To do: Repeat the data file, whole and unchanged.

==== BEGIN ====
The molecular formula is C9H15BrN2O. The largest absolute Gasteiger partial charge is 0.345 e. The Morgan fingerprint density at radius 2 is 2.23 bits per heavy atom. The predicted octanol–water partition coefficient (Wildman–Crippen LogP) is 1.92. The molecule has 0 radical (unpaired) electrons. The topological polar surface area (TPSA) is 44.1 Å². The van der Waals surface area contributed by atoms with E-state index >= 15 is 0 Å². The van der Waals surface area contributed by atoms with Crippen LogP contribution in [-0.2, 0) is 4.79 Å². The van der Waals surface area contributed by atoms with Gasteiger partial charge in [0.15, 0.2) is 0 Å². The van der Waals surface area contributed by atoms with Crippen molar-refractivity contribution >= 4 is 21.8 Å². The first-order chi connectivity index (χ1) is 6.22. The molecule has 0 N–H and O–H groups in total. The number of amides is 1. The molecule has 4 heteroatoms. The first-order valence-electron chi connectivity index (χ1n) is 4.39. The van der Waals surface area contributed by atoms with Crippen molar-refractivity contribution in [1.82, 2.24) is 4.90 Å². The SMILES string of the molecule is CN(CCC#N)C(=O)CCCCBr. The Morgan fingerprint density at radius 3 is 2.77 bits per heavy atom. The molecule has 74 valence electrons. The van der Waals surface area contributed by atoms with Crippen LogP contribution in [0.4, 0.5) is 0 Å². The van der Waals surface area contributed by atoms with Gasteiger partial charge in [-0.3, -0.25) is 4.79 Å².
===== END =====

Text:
The molecular formula is C9H15BrN2O. The largest absolute Gasteiger partial charge is 0.345 e. The Morgan fingerprint density at radius 2 is 2.23 bits per heavy atom. The predicted octanol–water partition coefficient (Wildman–Crippen LogP) is 1.92. The molecule has 0 radical (unpaired) electrons. The topological polar surface area (TPSA) is 44.1 Å². The van der Waals surface area contributed by atoms with E-state index >= 15 is 0 Å². The van der Waals surface area contributed by atoms with Crippen LogP contribution in [-0.2, 0) is 4.79 Å². The van der Waals surface area contributed by atoms with Gasteiger partial charge in [0.15, 0.2) is 0 Å². The van der Waals surface area contributed by atoms with Crippen molar-refractivity contribution >= 4 is 21.8 Å². The first-order chi connectivity index (χ1) is 6.22. The molecule has 0 N–H and O–H groups in total. The number of amides is 1. The molecule has 4 heteroatoms. The first-order valence-electron chi connectivity index (χ1n) is 4.39. The van der Waals surface area contributed by atoms with Crippen molar-refractivity contribution in [1.82, 2.24) is 4.90 Å². The SMILES string of the molecule is CN(CCC#N)C(=O)CCCCBr. The Morgan fingerprint density at radius 3 is 2.77 bits per heavy atom. The molecule has 74 valence electrons. The van der Waals surface area contributed by atoms with Crippen LogP contribution in [0.4, 0.5) is 0 Å². The van der Waals surface area contributed by atoms with Gasteiger partial charge in [-0.3, -0.25) is 4.79 Å².